Brazilian Pacu Ribs Are Hot! Here's Where To Find Them.

Ribs are wonderful; ribs are good. It's even rib season — grilled racks of various animals are on menus all over the place...but only one menu has fish ribs. Head west from NYC's Times Square to La Pulperia (or hit their Upper East Side location) for a treat you're not going to find anywhere else. Chef-owner Carlos Barroz hunted down a source for pacu (a fish found only in the Amazon that exclusively eats plants), ordered racks of ribs (an off cut that's so off you couldn't hope to find it) and grills them with a homemade chipotle-orange barbecue sauce. It's the best way to start a Brazilian meal since the caipirinha.

Every Tuesday, Barroz receives the delivery from Brazil...with a brief layover.

"It's not a very common item at the fish market. It was difficult for me to find them, but now one fish market from Philadelphia gets fish ribs for me," he says.

The difference between fish cooked with and without its bones is enormous, something that's plainly obvious in this preparation. Juicy, flavorful snow-white meat flakes effortlessly off tiny, needle-like rib bones and melts in your mouth like that fillet of who-even-cares could only dream of.

Best of all, these ribs don't need a brine, a boil, two hours in the oven and four hours on the grill.

"The preparation is very simple, like every fish: salt, pepper, olive oil, then you grill, bake or sauté. In this case, I grill it in the same way people grill baby back ribs. They look like baby back ribs, but they're fish ribs," says the chef. And they're done in about ten minutes: five on the grill and five more in a hot oven to crisp up. Barroz serves them with extra barbecue sauce and orange suprêmes to cut the richness. If you're one of those people who doesn't leave a shred of meat on a chicken or rib bone, this is a truly uncommon treat.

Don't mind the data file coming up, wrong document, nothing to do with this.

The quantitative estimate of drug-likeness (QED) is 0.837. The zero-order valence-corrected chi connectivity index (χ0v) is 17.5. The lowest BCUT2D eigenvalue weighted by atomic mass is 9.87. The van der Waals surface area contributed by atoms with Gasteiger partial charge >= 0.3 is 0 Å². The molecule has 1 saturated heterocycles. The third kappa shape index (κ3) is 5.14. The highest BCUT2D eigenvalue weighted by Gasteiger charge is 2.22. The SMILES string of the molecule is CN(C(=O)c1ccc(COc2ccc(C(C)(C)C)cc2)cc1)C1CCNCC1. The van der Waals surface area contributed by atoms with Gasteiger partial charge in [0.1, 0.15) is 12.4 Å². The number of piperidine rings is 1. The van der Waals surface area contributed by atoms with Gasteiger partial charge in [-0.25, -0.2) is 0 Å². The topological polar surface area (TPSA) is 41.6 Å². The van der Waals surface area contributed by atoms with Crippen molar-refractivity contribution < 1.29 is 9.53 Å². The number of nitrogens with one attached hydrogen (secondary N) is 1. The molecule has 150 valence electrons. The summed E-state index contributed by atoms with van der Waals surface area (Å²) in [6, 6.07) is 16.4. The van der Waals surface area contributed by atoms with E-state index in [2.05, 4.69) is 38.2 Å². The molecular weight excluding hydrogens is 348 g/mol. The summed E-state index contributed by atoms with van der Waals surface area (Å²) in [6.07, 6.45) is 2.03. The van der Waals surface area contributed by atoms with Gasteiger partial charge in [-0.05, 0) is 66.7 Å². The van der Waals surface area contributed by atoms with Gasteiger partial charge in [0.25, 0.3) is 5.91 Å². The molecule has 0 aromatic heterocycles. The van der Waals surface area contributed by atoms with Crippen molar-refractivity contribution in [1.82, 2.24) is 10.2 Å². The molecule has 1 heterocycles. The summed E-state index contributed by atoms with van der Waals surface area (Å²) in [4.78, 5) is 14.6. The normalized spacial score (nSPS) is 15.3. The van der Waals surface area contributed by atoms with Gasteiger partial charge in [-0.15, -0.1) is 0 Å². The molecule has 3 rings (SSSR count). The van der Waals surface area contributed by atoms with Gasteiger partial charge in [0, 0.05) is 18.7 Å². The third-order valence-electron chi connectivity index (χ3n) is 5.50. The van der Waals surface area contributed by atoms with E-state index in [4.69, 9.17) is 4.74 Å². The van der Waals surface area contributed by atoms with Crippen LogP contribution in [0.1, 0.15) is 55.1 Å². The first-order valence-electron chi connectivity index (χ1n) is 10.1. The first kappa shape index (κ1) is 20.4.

brulee Chef Barroz's much-contemplated salmon brûlée, served on top of gazpacho coulis

While you're there, try Barroz's pride and joy: his salmon brûlée. Yup, brûlée like that. It's salmon tartare topped with a thin layer of cream cheese, sprinkled with sugar, torched to caramelize and topped with strawberries and scallions — the chef's own ode to a classic New York bagel with schmear. And...strawberries. It truly works, though. You just have to dig right in.

Come for the pacu ribs and stay for a cocktail, ideally something with spicy mezcal and pungent volcanic salt, and don't mind the cheers directed toward the soccer game being broadcast at the bar. They're just an added bonus.